Also, the best kinds of goals are the really specific ones. Instead of a general goal like “improve reading comprehension,” make the goal specific, like: “raise English grade from C- to B+.”

5.      Establish A Relationship With Your Child’s Teacher

Building a relationship with your child’s teacher serves two purposes. First, it shows your child that you’re personally involved with their learning experience.

Besides, children naturally like people they see us relate well with. If they like their teacher, liking what they teach them becomes easier.

Second, it allows you to voice questions and concerns with the teacher and get their first-hand perspective on how to help your child do their best.

Also, make it a habit to attend PTA meetings.

It is the time your teacher sets aside to talk with you directly about your child’s performance and how they might improve.

6.      Use Descriptive Words To Encourage Your Child

In place of evaluative praise that involves judgments like “good” and “bad,” descriptive words simply relate true observations, such as “you got all of your homework done on time.”

The downside of praise such as “this is really good” is that your child will come to rely on someone else’s assessment.

On the other hand, descriptive words such as, “This summary really demonstrates your understanding of the essay” are just an observation and have no evaluative judgment.

Hence, it will teach your child to form his/her own positive self-assessment.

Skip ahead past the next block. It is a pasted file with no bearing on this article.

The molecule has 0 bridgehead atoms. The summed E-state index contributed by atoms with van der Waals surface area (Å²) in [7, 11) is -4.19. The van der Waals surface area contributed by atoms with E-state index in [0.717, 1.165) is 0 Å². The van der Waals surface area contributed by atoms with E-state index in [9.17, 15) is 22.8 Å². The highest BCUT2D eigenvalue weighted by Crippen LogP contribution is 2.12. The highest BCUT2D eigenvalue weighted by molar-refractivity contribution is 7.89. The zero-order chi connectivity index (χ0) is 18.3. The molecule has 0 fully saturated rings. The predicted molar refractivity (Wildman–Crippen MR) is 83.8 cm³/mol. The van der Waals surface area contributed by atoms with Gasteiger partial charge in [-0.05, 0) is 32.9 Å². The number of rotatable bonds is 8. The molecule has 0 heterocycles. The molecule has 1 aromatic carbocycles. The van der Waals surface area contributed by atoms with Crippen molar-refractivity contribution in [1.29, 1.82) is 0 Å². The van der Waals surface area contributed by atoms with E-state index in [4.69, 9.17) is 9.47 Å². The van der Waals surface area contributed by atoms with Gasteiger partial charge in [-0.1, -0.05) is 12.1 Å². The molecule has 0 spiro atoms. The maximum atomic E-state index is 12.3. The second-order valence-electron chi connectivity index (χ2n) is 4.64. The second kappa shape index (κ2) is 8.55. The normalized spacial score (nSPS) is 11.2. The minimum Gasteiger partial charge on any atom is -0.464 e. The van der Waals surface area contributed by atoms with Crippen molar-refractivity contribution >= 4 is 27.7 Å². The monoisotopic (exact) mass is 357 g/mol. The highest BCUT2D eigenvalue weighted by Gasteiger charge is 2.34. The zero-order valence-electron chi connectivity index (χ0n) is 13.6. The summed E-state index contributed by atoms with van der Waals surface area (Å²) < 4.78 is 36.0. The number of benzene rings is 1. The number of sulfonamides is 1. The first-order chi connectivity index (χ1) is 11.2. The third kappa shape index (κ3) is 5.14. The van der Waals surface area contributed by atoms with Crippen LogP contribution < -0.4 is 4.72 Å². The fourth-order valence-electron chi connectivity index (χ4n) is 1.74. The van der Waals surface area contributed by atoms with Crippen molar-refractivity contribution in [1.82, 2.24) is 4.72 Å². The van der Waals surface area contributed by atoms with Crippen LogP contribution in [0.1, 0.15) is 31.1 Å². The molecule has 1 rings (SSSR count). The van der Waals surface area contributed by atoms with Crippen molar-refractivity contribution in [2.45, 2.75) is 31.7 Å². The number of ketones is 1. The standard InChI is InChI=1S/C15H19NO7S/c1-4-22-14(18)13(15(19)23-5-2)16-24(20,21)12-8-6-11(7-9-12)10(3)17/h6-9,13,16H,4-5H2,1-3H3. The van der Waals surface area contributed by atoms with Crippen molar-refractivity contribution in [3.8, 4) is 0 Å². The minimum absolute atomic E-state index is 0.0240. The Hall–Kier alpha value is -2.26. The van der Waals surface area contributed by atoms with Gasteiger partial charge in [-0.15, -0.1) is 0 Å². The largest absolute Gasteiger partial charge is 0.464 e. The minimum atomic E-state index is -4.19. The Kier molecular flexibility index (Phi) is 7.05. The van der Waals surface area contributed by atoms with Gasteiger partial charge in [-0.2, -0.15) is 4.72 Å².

7.      Acknowledge Your Child’s Efforts

Children are more likely to feel motivated to keep trying when their efforts, rather than their accomplishments, are acknowledged.

Acknowledging your child’s efforts lets them know that hard work (effort) is more valuable than specific results.

Have You Read: How To Know Your Child’s Learning Style

If your child does well on a test, comment on their hard work. E.g., “Your hard work really paid off on this test.”

Still encourage your child even if they don’t do well.

When your child doesn’t perform up to their expectations, provide encouragement in the form of constructive advice about how they can do better next time.

For instance, if your child does poorly on a math test despite studying hard, tell them that the two of you will work on a different study method for the next test.

8.       Use Their Career Goals To Boost Their Academic Performance

Leverage your child’s dreams or career goals to boost their academic interest and performance in school.

For a middle school or high school student, this could mean taking them on a tour to their dream University and meeting with a dean or the Vice-Chancellor.

Such an exercise can help them visualise their life on campus, and likely encourage them to be more studious in pursuit of their long-term goals.

You could also try to arrange a day for your child to meet someone in their goal profession (a mentor of sorts).

If your child really wants to be a Medical Doctor, for example, arrange for him or her to visit a doctor and have a conversation with them.

Hearing from a ‘senior colleague’ the kind of skills and education they will need to succeed will surely motivate them to be more academically proactive.

Try these tips out and you will find that they will improve your child’s performance in school.